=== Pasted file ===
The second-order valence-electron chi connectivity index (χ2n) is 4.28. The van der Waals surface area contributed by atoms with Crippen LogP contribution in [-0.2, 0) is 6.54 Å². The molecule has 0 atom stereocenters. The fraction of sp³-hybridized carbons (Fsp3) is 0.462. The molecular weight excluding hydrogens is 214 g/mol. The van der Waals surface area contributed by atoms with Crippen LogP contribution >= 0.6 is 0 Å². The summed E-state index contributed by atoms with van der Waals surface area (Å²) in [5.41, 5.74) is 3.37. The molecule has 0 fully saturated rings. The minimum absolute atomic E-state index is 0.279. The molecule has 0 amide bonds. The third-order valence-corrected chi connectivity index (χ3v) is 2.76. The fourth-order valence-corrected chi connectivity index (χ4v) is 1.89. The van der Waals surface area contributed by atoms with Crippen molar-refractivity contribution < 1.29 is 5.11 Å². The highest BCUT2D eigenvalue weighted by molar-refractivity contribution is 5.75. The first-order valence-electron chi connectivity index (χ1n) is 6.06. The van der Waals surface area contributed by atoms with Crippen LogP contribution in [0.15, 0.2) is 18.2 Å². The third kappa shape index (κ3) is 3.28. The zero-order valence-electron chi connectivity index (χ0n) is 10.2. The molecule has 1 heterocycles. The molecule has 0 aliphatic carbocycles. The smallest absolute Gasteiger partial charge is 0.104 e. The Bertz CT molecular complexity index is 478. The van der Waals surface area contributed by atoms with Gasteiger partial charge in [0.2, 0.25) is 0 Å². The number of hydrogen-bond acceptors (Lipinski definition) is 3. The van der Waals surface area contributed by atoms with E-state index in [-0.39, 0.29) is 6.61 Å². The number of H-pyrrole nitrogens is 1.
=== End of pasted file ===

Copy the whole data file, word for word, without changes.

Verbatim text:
The second-order valence-electron chi connectivity index (χ2n) is 4.28. The van der Waals surface area contributed by atoms with Crippen LogP contribution in [-0.2, 0) is 6.54 Å². The molecule has 0 atom stereocenters. The fraction of sp³-hybridized carbons (Fsp3) is 0.462. The molecular weight excluding hydrogens is 214 g/mol. The van der Waals surface area contributed by atoms with Crippen LogP contribution >= 0.6 is 0 Å². The summed E-state index contributed by atoms with van der Waals surface area (Å²) in [5.41, 5.74) is 3.37. The molecule has 0 fully saturated rings. The minimum absolute atomic E-state index is 0.279. The molecule has 0 amide bonds. The third-order valence-corrected chi connectivity index (χ3v) is 2.76. The fourth-order valence-corrected chi connectivity index (χ4v) is 1.89. The van der Waals surface area contributed by atoms with Crippen molar-refractivity contribution < 1.29 is 5.11 Å². The highest BCUT2D eigenvalue weighted by molar-refractivity contribution is 5.75. The first-order valence-electron chi connectivity index (χ1n) is 6.06. The van der Waals surface area contributed by atoms with Crippen LogP contribution in [0.15, 0.2) is 18.2 Å². The third kappa shape index (κ3) is 3.28. The zero-order valence-electron chi connectivity index (χ0n) is 10.2. The molecule has 1 heterocycles. The molecule has 0 aliphatic carbocycles. The smallest absolute Gasteiger partial charge is 0.104 e. The Bertz CT molecular complexity index is 478. The van der Waals surface area contributed by atoms with Gasteiger partial charge in [0.2, 0.25) is 0 Å². The number of hydrogen-bond acceptors (Lipinski definition) is 3. The van der Waals surface area contributed by atoms with E-state index in [-0.39, 0.29) is 6.61 Å². The number of H-pyrrole nitrogens is 1.